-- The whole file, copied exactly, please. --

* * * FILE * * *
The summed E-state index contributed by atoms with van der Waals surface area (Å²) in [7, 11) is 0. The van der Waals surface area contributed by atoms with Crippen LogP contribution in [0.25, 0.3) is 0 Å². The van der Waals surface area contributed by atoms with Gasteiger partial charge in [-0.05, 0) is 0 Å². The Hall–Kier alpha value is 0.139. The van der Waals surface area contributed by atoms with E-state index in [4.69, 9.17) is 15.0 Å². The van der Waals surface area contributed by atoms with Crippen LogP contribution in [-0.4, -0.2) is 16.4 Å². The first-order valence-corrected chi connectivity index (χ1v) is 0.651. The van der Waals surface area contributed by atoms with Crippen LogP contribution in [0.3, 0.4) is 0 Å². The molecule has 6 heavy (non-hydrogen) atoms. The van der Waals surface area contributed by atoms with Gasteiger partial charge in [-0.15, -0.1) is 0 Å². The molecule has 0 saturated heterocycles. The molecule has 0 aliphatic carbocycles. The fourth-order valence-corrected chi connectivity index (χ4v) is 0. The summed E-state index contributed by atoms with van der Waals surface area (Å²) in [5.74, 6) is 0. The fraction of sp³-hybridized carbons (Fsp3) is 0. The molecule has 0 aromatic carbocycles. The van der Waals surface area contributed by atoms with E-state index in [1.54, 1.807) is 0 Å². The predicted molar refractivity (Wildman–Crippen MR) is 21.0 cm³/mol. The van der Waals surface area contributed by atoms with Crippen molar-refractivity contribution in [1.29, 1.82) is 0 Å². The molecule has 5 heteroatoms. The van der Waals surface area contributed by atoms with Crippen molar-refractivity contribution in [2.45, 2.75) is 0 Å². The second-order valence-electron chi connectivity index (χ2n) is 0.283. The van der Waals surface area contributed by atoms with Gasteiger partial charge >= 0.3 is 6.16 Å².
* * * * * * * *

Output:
The summed E-state index contributed by atoms with van der Waals surface area (Å²) in [7, 11) is 0. The van der Waals surface area contributed by atoms with Crippen LogP contribution in [0.25, 0.3) is 0 Å². The van der Waals surface area contributed by atoms with Gasteiger partial charge in [-0.05, 0) is 0 Å². The Hall–Kier alpha value is 0.139. The van der Waals surface area contributed by atoms with E-state index in [4.69, 9.17) is 15.0 Å². The van der Waals surface area contributed by atoms with Crippen LogP contribution in [-0.4, -0.2) is 16.4 Å². The first-order valence-corrected chi connectivity index (χ1v) is 0.651. The van der Waals surface area contributed by atoms with Crippen LogP contribution in [0.3, 0.4) is 0 Å². The molecule has 6 heavy (non-hydrogen) atoms. The van der Waals surface area contributed by atoms with Gasteiger partial charge in [-0.15, -0.1) is 0 Å². The molecule has 0 saturated heterocycles. The molecule has 0 aliphatic carbocycles. The fourth-order valence-corrected chi connectivity index (χ4v) is 0. The summed E-state index contributed by atoms with van der Waals surface area (Å²) in [5.74, 6) is 0. The fraction of sp³-hybridized carbons (Fsp3) is 0. The molecule has 0 aromatic carbocycles. The van der Waals surface area contributed by atoms with E-state index in [1.54, 1.807) is 0 Å². The predicted molar refractivity (Wildman–Crippen MR) is 21.0 cm³/mol. The van der Waals surface area contributed by atoms with Crippen molar-refractivity contribution in [1.29, 1.82) is 0 Å². The molecule has 5 heteroatoms. The van der Waals surface area contributed by atoms with Crippen molar-refractivity contribution in [2.45, 2.75) is 0 Å². The second-order valence-electron chi connectivity index (χ2n) is 0.283. The van der Waals surface area contributed by atoms with Gasteiger partial charge >= 0.3 is 6.16 Å².